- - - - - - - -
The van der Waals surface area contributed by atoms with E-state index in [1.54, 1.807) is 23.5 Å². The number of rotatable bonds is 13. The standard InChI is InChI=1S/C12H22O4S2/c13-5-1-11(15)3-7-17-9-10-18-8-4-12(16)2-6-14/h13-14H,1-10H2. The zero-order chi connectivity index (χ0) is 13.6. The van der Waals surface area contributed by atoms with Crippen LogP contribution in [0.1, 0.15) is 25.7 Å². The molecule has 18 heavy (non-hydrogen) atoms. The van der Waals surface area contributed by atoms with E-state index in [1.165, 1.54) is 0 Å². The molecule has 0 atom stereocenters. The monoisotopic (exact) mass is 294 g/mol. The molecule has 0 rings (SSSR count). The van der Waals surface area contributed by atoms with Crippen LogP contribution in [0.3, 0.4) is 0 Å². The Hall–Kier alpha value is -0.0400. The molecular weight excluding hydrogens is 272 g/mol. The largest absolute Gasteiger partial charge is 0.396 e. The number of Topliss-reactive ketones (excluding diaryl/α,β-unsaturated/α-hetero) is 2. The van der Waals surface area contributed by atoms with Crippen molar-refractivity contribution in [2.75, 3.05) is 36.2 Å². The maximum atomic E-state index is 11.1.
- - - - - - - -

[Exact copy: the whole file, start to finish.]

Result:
The van der Waals surface area contributed by atoms with E-state index in [1.54, 1.807) is 23.5 Å². The number of rotatable bonds is 13. The standard InChI is InChI=1S/C12H22O4S2/c13-5-1-11(15)3-7-17-9-10-18-8-4-12(16)2-6-14/h13-14H,1-10H2. The zero-order chi connectivity index (χ0) is 13.6. The van der Waals surface area contributed by atoms with Crippen LogP contribution in [0.1, 0.15) is 25.7 Å². The molecule has 18 heavy (non-hydrogen) atoms. The van der Waals surface area contributed by atoms with E-state index in [1.165, 1.54) is 0 Å². The molecule has 0 atom stereocenters. The monoisotopic (exact) mass is 294 g/mol. The molecule has 0 rings (SSSR count). The van der Waals surface area contributed by atoms with Crippen LogP contribution in [0.3, 0.4) is 0 Å². The Hall–Kier alpha value is -0.0400. The molecular weight excluding hydrogens is 272 g/mol. The largest absolute Gasteiger partial charge is 0.396 e. The number of Topliss-reactive ketones (excluding diaryl/α,β-unsaturated/α-hetero) is 2. The van der Waals surface area contributed by atoms with Crippen molar-refractivity contribution in [2.75, 3.05) is 36.2 Å². The maximum atomic E-state index is 11.1.